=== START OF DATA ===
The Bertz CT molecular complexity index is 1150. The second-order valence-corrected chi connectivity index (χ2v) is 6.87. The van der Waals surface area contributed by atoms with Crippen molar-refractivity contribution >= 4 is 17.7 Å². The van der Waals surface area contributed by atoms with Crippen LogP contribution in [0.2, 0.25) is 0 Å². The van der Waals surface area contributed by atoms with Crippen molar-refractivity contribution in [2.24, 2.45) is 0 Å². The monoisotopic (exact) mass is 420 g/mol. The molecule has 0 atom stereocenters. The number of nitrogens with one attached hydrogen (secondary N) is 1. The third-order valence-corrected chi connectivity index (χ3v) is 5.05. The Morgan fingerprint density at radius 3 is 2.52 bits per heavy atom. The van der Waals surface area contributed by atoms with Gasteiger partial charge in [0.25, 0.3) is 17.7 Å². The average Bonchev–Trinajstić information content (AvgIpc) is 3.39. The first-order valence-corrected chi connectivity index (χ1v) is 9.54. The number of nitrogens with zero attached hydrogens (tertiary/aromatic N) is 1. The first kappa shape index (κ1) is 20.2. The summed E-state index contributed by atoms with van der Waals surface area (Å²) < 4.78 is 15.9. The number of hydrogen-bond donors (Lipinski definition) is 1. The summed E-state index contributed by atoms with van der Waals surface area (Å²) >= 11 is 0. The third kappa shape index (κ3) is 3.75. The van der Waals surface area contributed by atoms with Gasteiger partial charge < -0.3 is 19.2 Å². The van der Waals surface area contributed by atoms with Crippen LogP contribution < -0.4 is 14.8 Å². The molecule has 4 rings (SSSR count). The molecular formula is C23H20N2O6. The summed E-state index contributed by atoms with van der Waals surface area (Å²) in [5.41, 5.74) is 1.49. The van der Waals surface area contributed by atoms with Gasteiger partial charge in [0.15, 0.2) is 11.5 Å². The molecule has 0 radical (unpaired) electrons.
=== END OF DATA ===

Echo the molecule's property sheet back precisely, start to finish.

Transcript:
The Bertz CT molecular complexity index is 1150. The second-order valence-corrected chi connectivity index (χ2v) is 6.87. The van der Waals surface area contributed by atoms with Crippen molar-refractivity contribution >= 4 is 17.7 Å². The van der Waals surface area contributed by atoms with Crippen LogP contribution in [0.2, 0.25) is 0 Å². The van der Waals surface area contributed by atoms with Crippen molar-refractivity contribution in [2.24, 2.45) is 0 Å². The monoisotopic (exact) mass is 420 g/mol. The molecule has 0 atom stereocenters. The number of nitrogens with one attached hydrogen (secondary N) is 1. The third-order valence-corrected chi connectivity index (χ3v) is 5.05. The Morgan fingerprint density at radius 3 is 2.52 bits per heavy atom. The van der Waals surface area contributed by atoms with Gasteiger partial charge in [0.25, 0.3) is 17.7 Å². The average Bonchev–Trinajstić information content (AvgIpc) is 3.39. The first-order valence-corrected chi connectivity index (χ1v) is 9.54. The number of nitrogens with zero attached hydrogens (tertiary/aromatic N) is 1. The first kappa shape index (κ1) is 20.2. The summed E-state index contributed by atoms with van der Waals surface area (Å²) < 4.78 is 15.9. The number of hydrogen-bond donors (Lipinski definition) is 1. The summed E-state index contributed by atoms with van der Waals surface area (Å²) >= 11 is 0. The third kappa shape index (κ3) is 3.75. The van der Waals surface area contributed by atoms with Gasteiger partial charge < -0.3 is 19.2 Å². The van der Waals surface area contributed by atoms with Crippen LogP contribution < -0.4 is 14.8 Å². The molecule has 4 rings (SSSR count). The molecular formula is C23H20N2O6. The summed E-state index contributed by atoms with van der Waals surface area (Å²) in [5.41, 5.74) is 1.49. The van der Waals surface area contributed by atoms with Gasteiger partial charge in [0.15, 0.2) is 11.5 Å². The molecule has 0 radical (unpaired) electrons.